Right on Course: Brodeur Has TPC Boston Ready for PGA Playoff Event

Tom Brodeur

Tom Brodeur

The Deutsche Bank Championship (DBC) is this weekend and Tom Brodeur, golf course superintendent at Tournament Player’s Club [TPC] Boston, has the course ready for the world’s best golfers.

“The course [condition] for the tournament is not a lot different than it is for what we normally provide for the membership,” said Brodeur, who has directed the maintenance of the famed golf course in Norton since its opening in 2002.

The DBC is a part of the PGA Tour’s FedExCup Playoffs that will produce an overall champion for the 2014 PGA golf season. Among the pros expected to compete in the tournament are the world’s No. 1-ranked golfer Rory McIlroy, 2014 Masters champion Bubba Watson, and 2011 PGA Championship winner Keegan Bradley, who attended Hopkinton High School.

Brodeur said last winter’s harsh weather did not affect the course.

“The course is a newer one built with a lot of the benefits of modern technology and that includes knowing to have drainage in the right place, the selection of the grasses, and the age of course,” said Brodeur. “What happens a lot of times to courses in this part of the country is that they mature and they tend to get a lot more annual bluegrass (po annua) in them and that’s probably what most clubs struggled with over this winter.”

Brodeur said TPC Boston remained open for members’ rounds up until last Friday. The course was closed Saturday and Sunday leading into the practice rounds, the pro-am and the four rounds of the DBC that begin Friday morning and continue through the final round on Labor Day.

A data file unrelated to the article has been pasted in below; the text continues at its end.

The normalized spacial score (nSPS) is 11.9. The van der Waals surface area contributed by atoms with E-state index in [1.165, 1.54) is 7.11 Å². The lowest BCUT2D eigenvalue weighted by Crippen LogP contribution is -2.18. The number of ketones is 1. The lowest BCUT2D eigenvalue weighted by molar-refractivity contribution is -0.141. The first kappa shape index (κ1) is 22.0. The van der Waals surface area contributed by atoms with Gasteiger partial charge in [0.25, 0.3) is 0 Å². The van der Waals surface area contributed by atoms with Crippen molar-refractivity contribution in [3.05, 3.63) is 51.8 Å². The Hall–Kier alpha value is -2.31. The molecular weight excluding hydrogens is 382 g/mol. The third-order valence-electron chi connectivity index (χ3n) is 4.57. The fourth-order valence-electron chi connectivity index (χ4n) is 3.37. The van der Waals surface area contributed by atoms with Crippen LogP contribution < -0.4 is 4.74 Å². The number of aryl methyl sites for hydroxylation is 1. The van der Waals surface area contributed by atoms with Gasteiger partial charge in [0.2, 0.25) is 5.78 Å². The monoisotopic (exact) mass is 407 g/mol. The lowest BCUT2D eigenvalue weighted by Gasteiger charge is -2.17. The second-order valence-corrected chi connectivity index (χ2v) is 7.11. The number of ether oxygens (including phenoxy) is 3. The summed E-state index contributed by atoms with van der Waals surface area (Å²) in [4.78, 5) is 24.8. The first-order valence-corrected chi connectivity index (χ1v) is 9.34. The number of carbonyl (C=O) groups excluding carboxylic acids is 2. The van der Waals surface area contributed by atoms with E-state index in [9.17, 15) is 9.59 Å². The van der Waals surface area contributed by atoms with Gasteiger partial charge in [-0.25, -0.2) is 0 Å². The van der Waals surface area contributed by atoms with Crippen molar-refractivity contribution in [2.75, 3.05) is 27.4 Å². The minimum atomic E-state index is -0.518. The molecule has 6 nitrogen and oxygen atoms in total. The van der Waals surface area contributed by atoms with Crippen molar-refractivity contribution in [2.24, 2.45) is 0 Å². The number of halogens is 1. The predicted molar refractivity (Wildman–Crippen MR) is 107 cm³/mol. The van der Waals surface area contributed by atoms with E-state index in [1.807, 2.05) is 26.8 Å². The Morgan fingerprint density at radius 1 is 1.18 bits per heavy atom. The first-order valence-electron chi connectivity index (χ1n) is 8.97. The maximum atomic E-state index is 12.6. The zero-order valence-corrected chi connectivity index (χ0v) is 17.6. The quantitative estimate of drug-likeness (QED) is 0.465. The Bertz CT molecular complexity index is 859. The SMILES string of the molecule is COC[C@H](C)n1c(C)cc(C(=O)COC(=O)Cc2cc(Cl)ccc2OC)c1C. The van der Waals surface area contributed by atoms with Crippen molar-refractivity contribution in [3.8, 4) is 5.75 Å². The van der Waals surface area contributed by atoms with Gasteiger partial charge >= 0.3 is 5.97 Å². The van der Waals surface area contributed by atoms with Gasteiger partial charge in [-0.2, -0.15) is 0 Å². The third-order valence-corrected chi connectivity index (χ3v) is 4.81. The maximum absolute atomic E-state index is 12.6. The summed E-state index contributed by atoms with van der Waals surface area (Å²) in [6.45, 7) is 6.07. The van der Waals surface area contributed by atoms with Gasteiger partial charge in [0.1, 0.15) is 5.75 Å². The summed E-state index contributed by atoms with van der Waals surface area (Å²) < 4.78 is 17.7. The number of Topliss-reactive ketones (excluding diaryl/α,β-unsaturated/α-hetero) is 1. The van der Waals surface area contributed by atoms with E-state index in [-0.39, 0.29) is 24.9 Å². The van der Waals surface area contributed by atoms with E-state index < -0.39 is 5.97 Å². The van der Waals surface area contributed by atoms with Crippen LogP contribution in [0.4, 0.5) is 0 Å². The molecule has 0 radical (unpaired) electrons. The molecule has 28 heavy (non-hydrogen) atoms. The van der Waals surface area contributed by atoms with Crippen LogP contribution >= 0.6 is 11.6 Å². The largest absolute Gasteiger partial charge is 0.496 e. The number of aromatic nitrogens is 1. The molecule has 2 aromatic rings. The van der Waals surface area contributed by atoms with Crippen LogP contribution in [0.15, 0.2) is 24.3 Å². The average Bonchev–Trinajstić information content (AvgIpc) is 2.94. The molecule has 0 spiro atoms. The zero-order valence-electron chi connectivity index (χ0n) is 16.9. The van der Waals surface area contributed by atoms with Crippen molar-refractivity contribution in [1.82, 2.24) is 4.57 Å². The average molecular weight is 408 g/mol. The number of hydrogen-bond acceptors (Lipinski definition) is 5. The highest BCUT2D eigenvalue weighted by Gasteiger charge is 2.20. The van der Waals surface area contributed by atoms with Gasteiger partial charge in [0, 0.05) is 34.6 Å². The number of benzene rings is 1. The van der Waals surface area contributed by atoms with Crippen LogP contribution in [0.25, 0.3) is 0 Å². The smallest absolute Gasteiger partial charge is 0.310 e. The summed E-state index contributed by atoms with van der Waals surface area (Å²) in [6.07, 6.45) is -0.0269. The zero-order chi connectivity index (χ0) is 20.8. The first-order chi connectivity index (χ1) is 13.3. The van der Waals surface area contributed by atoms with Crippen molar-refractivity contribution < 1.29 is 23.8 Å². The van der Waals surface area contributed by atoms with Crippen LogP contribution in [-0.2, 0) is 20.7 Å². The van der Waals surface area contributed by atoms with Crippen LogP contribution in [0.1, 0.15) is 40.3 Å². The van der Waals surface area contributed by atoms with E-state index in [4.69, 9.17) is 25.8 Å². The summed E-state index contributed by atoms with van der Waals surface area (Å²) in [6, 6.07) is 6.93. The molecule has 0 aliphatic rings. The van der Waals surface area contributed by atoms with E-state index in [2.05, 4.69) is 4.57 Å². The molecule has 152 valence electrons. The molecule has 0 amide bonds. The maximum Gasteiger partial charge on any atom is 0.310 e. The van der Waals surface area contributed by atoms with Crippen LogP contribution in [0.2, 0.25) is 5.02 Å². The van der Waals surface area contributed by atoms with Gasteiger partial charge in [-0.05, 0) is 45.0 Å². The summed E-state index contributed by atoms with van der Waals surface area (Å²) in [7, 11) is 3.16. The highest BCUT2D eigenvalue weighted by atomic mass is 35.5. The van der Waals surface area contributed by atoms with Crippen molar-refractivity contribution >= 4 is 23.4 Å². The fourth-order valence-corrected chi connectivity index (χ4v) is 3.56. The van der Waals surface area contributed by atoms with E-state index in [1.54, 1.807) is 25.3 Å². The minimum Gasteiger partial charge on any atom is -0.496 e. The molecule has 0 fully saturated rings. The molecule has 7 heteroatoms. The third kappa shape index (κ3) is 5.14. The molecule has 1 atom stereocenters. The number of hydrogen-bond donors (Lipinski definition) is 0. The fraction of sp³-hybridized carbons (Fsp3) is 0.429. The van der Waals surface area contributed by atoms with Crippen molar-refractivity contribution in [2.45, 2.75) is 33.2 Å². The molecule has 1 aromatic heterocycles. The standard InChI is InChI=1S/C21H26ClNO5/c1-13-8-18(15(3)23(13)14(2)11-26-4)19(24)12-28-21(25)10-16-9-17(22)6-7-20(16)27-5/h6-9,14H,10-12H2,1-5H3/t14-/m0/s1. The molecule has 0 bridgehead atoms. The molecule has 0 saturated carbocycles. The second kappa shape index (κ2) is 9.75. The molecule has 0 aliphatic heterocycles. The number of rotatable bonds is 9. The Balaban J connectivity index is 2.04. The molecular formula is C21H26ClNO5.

Brodeur is one of the most respected golf superintendents in the country with a four-decade career in the industry. He was at TPC Boston for the construction of the course, the grow-in, and the opening in 2002.

“We had the course open for roughly a year-and-a-half before we had the first [DBC] event – and I’ve been here for all of them,” said Brodeur.

PGA officials and the golfers themselves have appreciated Brodeur’s work through the 12 years of the tournament’s existence.

“Fortunately the feedback has been very positive,” said Brodeur. “We’ve made it to the end of the summer in generally very good condition. The PGA really takes control of the site and we deal with them directly as far as minor adjustments we may want to make from a conditioning standpoint. They manage the competition and the rules and agronomy staff are the go-to people that we deal with.”

Brodeur said during the regular golf season at TPC he has approximately 30 people on his staff working on the maintenance of the course. During the week of the tournament, TPC Boston counts on 60 volunteers to supplement the staff and help prepare and maintain the course.

The superintendent was asked whether TPC Boston was considered the preeminent course in New England.

“That’s a subjective thing,” replied Brodeur. “There are a lot of courses in New England with great pedigree as far as history and that sort of thing – places that come to mind are The Country Club [in Brookline], Essex Country Club, and Myopia. We think we have a nice club atmosphere and everybody has invested a good amount of time and effort and money in to making it better and better each year, so we think it’s a pretty good place.”

While it’s unlikely you’ll see Tom Brodeur himself on national television during the tournament (unless Mother Nature intervenes with some severe weather), you will see his professional and cosmetic influence on the tees, fairways, and greens that will be in peak condition as usual for this prestigious PGA Tour playoff competition.

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